A subject leader’s investigation into the impact of a structured approach to feedback based on ‘making mistakes’ in preparation for the Year 11 GCSE English Language Unit 2 examination
Cardiff Metropolitan University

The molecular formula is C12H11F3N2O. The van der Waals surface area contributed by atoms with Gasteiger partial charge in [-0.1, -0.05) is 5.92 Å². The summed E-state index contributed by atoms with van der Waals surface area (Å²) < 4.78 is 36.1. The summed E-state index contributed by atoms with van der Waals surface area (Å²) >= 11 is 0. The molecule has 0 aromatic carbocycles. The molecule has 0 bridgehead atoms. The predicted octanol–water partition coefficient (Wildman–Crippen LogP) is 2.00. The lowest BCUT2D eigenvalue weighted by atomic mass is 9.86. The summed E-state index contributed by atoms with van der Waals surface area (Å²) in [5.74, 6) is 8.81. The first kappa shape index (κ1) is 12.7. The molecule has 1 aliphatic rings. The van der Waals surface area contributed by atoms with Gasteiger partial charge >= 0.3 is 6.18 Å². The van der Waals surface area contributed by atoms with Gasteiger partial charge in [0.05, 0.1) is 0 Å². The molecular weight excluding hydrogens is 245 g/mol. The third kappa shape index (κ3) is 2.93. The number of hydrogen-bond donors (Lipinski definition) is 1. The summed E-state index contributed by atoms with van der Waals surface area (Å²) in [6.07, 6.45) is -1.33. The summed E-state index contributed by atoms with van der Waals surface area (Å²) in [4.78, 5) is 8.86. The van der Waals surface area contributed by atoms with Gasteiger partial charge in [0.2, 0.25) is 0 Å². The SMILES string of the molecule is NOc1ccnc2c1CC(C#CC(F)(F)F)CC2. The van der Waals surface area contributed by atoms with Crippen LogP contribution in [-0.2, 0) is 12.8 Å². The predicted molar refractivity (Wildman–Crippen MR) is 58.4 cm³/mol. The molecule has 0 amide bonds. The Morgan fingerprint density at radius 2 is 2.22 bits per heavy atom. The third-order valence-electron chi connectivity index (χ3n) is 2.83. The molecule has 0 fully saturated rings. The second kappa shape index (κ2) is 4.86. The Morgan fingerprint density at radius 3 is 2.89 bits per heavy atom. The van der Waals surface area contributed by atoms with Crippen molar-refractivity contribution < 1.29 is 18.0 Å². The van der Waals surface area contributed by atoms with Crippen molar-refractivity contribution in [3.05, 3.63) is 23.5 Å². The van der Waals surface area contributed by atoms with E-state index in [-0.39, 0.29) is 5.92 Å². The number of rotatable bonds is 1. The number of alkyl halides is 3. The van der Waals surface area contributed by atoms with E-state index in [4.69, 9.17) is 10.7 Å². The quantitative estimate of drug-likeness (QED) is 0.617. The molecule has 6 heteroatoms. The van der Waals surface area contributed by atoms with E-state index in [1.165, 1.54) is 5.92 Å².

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Resilience may be defined as the ability to overcome obstacles and recover from setbacks. Resilient learners are able to persevere with problems and overcome not knowing through hard work and effort. They accept that their ability is not fixed but something that can be developed and enhanced through greater effort and as such have what may be called a growth mindset with regard to their learning (Elliot & Dweck, 1988; Dweck, Walton & Cohen, 2014). The following study is designed to investigate the impact that a growth mindset strategy, relating to the use of mistakes in classroom feedback sessions, has on pupil attainment and confidence levels in the preparation for an externally assessed GCSE English Language examination. Furthermore, it explores the value that teachers of English place on the strategy and assesses the impact they feel it has on teaching and learning in a secondary school context in South Wales. This action research supports the notion that academic behavior can be changed through intervention as suggested by psychology (Deci & Ryan, 1985; Skinner, 1953 & Staats, 1963) however accepts that this is a challenging task given our tendency to for learned helplessness (Seligman & Maier, 1967; Steele, 1997 & Steele & Aronson, 1995). It acknowledges the influential and far reaching findings of Dweck et al (1988, 2014) and uses these as the foundations for this project. A mixed methods approach provides both quantitative and qualitative data. Impact on attainment is not statistically significant however positive impact on the attainment of a pupil with Additional Learning Needs (ALN) is noted. The study shows a clear link between the use of strategies which support a growth mindset and an improvement in confidence and attitudes to subject. It also acknowledges the influential role teachers play on outcomes. This dissertation recommends future action research with younger pupils to test the theories established and address the limitations covered. In addition, it suggests that a culture of teaching and learning which fosters a growth mindset be encouraged by senior leaders through a robust program of professional development and support for staff. Finally, it proposes that a small scale study be conducted with pupils with ALN in order to test the impact which this strategy has on pupil attainment for these groups of learners.
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